1. A mental state that arises spontaneously rather than through conscious effort and is often accompanied by physiological changes; a feeling: the emotions of joy, sorrow, reverence, hate, and love.
2. A state of mental agitation or disturbance: spoke unsteadily in a voice that betrayed his emotion. See Synonyms at feeling.
3. The part of the consciousness that involves feeling; sensibility: "The very essence of literature is the war between emotion and intellect" (Isaac Bashevis Singer).
any strong feeling, as of joy, sorrow, or fear
A psychological state that arises spontaneously rather than through conscious effort and is sometimes accompanied by physiological changes; a feeling.
a strong feeling deriving from one's circumstances, mood, or relationships with others:she was attempting to control her emotions[mass noun] :his voice was shaky with emotion
[mass noun] instinctive or intuitive feeling as distinguished from reasoning or knowledge:responses have to be based on historical insight, not simply on emotion
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mid 16th century (denoting a public disturbance): from French émotion, from émouvoir 'excite', based on Latin emovere, from e- (variant of ex-) 'out' + movere 'move'. The current sense dates from the early 19th century
Robert G. Lord
During the past two decades, substantial advances have been made
in understanding the structure and role of affect and emotions in
human behavior. Industrial/organizational (I/O) psychologists
and other applied researchers have recognized the relevance of
such advances for understanding workplace behavior, producing
a number of recent articles, special issues (Deiner, 1999; Fisher &
Ashkanasy, 2000; Larsen, 2000; Rosenberg & Fredrickson, 1998;
Weiss, 2001), and books (Ashkanasy, Hartel, & Zerbe, 2000; Lewis
& Haviland-Jones, 2000) on emotions and emotions at work. Building
on this progress, a growing number of organizational researchers
have begun to integrate these advances into theory and
research pertaining to employee cognition, affect, and behavior.
In some areas of I/O psychology, such as job satisfaction, new perspectives
on affect have begun to reshape the domain (Fisher,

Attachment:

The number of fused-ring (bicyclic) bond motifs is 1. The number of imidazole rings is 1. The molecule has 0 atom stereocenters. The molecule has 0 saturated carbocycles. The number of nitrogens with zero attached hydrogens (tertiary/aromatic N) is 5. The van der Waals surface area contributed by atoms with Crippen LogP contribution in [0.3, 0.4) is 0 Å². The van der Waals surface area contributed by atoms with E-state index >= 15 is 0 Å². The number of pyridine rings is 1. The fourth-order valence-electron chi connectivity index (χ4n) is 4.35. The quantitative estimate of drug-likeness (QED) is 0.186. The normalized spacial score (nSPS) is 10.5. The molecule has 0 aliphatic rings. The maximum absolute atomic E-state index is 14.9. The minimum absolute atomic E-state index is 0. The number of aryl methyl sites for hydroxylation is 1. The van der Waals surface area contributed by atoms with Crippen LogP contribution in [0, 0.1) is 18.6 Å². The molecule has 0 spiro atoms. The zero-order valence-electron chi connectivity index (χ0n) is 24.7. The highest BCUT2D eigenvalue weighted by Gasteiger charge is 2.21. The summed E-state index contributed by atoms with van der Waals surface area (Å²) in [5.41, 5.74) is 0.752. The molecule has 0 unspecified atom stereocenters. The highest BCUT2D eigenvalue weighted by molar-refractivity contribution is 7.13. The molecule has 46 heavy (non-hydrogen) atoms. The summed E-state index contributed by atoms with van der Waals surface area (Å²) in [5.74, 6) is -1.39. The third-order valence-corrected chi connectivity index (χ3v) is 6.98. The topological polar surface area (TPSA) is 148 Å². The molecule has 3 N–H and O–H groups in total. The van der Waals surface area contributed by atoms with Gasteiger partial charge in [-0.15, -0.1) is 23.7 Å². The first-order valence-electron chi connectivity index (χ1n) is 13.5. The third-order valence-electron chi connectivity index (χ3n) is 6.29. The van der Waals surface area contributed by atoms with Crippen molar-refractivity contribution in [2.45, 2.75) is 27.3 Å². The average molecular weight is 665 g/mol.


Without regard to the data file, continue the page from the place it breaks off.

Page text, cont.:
2000; Judge & Hulin, 1993; Weiss & Cropazano, 1996). In other
areas, basic research on affect and emotions has been used as a
foundation for new perspectives on established topics, such as leadership
(Fitness, 2000; Glomb & Hulin, 1997; Lewis, 2000) or group
processes (George, 1990). This research is also relevant to such
timely issues as employee violence and employee reactions to organizational
justice (Cropanzano, Weiss, Suckow, & Grandey,
2000). Concerns with emotions have spawned new areas of research,
such as emotional labor in the workplace and its costs and
by Paul Ekman
Times Books ISBN 0-8020-7275-6
Emotions are what "make life livable," writes psychologist Paul Ekman in Emotions Revealed, a hands-on book that flirts shrewdly with psychology and anthropology. Ekman's more than 40 years of research have led him to the conclusion that emotions, and accompanying facial expressions, are largely universal.
According to Ekman, emotions themselves can't be turned off, but they can be controlled. In his book, he draws upon the Buddhist concept of mindfulness to explain how, by tuning into a person's own emotional triggers, one can develop a heightened "attentiveness," thereby side-stepping future blowouts. He addresses the "cascade of changes" that occur physiologically in an individual in the throes of one of five salient emotional categories.
Ekman has been studying facial expression of emotions for 30 years. This book is a document of this research. Over the decades, Ekman and his colleagues gathered evidence of the universality of seven facial expressions of emotion-anger, happiness, fear, surprise, disgust, sadness and contempt. In every culture they studied a large majority could recognize the basic emotional expressions portrayed by people in other cultures, and others could recognize theirs.
Certain emotions are universal, hardwired into facial expressions and the brain. However, emotional expressions are culture-specific. People smile or display anger for many reasons, and they don't reveal these emotions when such displays would be considered rude or inappropriate. Ekman and his collaborator Wallace Friesen created a coding system that identifies each of the nearly 80 muscles of the face, as well as the thousands of combinations of muscles associated with various emotions.